The Flux Project was founded in 2009 and till today, it remains as a medium in engaging Atlanta’s public spaces with thought-proving art. It is a non-profit arts organization that aims to shape and promote Atlanta’ cultural identity. (

One Woman Rising Ceremony 2015

Art in Freedom Park

Freedom Park’s visibility made it an ideal location for public display of art work in Atlanta. In 2005, Evan Levy opened the fountainhead for sculptures and paved the way for bolder, more conceptual and more risk-taking art installations and projects for local artists to explore. Ever since then, multiple installations and art events have attracted multiple citizens around Atlanta and further connected art with the larger cultural discourse. (


Murals by George Beattle in Georgia Department of Agriculture

            Murals in Georgia Department of Agriculture

As you step in the lobby of Georgia Department of Agriculture, you will come across a painting that has been hanging in the lobby for half a century. These murals are part of a collection of eight works painted by George Beattle in 1956. It depicts “an idealized version of Georgia farming, from the corn grown by prehistoric American Indians to a 20th-century veterinary lab. In the Deep South, the history of forced use of slave labor”. In response to the controversy around the paintings, Beattle responded, “as a human being, I am vehemently opposed to slavery, as anyone should be but it was a significant epoch in our history; it would have been inaccurate not to include this period”. (Associated Press)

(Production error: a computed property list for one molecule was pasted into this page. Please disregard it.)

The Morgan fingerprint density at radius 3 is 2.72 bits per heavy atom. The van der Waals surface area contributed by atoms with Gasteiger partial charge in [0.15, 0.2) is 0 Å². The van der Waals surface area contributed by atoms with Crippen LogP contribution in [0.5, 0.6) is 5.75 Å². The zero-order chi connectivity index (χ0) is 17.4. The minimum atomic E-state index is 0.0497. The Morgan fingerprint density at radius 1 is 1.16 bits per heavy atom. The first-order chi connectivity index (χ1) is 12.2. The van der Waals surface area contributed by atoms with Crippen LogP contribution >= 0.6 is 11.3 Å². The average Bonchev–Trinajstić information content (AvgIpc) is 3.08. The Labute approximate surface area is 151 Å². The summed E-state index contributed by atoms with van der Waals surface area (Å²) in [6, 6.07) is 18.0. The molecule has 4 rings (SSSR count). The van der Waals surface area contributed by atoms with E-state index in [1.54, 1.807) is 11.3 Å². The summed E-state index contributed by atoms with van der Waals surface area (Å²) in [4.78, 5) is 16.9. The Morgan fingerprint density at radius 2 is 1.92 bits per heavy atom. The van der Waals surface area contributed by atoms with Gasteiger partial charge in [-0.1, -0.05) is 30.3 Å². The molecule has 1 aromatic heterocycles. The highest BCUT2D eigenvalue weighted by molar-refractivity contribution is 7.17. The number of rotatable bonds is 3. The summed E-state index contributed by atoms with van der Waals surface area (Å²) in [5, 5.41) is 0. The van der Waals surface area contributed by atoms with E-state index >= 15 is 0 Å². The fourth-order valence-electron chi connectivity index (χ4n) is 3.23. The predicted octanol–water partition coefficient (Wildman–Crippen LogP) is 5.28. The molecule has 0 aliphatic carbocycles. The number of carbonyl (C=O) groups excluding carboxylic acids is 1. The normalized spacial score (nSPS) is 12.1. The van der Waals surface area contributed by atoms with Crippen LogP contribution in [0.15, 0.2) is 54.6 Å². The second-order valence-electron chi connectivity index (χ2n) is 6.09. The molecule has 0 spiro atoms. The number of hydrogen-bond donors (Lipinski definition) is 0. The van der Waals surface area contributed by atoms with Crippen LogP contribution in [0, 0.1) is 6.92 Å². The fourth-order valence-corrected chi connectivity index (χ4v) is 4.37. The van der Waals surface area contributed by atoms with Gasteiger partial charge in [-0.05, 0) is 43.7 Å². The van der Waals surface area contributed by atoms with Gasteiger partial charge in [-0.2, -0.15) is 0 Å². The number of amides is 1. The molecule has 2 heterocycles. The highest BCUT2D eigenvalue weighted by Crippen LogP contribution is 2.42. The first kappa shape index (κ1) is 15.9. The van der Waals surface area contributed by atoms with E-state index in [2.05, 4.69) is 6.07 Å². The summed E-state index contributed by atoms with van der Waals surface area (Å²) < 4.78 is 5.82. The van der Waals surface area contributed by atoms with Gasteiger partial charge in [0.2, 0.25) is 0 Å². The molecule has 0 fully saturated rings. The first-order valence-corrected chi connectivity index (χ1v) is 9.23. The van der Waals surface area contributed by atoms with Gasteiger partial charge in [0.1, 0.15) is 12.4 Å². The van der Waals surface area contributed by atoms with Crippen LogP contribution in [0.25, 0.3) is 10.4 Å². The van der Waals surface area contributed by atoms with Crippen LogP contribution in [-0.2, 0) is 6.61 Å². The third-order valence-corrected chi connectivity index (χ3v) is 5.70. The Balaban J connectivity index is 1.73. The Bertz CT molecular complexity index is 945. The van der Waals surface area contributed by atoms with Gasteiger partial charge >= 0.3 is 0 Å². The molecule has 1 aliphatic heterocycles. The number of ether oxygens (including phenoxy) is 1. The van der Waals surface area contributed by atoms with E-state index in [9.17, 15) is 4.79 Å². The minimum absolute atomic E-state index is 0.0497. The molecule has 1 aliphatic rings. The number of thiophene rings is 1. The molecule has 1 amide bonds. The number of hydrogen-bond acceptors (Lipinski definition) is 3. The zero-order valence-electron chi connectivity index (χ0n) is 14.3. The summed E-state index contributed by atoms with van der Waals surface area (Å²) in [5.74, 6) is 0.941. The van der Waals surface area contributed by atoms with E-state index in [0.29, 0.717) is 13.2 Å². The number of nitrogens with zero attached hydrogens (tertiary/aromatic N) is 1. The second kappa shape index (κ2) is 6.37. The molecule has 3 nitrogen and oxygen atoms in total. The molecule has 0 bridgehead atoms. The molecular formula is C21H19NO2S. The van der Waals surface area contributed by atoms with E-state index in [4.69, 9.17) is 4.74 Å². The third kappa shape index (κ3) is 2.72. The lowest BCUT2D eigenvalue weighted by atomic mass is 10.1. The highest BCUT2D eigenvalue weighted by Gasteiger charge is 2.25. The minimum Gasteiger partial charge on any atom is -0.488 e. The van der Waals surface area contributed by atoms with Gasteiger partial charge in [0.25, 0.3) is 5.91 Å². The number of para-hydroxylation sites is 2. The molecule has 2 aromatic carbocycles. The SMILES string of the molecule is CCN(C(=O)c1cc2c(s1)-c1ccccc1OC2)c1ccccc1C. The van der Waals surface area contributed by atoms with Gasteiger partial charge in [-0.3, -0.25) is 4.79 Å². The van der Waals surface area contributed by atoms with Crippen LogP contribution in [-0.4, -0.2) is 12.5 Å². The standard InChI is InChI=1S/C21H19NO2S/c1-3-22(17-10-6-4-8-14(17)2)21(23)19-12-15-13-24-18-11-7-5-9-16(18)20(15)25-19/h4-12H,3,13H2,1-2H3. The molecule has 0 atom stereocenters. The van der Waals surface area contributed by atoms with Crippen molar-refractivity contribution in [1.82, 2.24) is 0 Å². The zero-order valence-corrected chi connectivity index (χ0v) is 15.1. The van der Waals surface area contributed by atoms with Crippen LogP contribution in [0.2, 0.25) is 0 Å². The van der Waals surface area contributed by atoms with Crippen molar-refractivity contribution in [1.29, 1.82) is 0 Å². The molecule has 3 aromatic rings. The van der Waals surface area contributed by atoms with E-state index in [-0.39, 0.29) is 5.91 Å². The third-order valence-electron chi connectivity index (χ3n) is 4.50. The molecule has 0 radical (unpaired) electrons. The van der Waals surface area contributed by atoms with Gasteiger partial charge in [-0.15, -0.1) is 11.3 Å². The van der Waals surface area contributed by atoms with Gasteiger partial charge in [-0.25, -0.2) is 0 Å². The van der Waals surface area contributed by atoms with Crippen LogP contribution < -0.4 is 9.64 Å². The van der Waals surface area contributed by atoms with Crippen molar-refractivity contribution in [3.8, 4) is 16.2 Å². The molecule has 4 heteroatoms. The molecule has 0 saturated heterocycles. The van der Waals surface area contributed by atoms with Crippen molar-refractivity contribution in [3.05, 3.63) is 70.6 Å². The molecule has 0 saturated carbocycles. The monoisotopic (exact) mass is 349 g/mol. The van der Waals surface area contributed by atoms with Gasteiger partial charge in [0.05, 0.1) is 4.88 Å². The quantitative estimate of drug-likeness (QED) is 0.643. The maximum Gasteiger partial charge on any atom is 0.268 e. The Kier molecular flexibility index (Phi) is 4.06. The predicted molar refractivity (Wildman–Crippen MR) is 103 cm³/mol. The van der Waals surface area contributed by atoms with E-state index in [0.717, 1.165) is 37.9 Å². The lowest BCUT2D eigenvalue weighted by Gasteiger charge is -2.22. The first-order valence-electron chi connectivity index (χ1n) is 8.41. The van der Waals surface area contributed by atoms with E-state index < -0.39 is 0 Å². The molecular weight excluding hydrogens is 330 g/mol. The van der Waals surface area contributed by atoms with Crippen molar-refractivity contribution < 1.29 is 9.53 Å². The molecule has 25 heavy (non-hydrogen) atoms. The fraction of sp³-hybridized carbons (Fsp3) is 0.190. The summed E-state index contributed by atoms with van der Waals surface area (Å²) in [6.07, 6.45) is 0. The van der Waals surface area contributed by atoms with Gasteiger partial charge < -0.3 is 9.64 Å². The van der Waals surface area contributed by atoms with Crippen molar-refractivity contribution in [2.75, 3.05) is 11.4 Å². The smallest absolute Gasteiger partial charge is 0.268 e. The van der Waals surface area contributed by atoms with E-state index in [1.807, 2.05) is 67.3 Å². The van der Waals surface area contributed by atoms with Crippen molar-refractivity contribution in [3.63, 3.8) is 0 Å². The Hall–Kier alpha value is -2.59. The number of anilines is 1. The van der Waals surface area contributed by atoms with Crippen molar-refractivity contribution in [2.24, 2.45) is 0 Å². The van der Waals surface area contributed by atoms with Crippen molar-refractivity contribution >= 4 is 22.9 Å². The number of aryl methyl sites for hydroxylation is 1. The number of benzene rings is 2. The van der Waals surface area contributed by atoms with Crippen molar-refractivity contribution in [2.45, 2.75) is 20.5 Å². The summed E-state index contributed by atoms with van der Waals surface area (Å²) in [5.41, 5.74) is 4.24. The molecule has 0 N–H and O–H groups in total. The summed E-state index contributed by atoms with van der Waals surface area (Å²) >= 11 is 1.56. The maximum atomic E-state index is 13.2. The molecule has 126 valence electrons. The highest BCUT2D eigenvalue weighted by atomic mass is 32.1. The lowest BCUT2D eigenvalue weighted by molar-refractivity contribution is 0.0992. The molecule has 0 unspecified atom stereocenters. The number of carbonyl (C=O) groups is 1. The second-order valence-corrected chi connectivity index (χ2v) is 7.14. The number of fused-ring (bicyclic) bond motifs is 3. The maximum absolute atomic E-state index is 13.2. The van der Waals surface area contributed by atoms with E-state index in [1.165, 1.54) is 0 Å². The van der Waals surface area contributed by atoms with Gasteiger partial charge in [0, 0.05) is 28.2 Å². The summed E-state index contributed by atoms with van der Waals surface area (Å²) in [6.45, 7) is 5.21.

Human trafficking and Sexual Assault

It ought to concern every person, because it is a debasement of our common humanity.  It ought to concern every community, because it tears at our social fabric.  It ought to concern every business, because it distorts markets.  It ought to concern every nation, because it endangers public health and fuels violence and organized crime.  I’m talking about the injustice, the outrage, of human trafficking, which must be called by its true name -modern slavery.

– President Barack Obama in remarks to the Clinton Global Initiative in 2012

“How Much” by Faith Dickey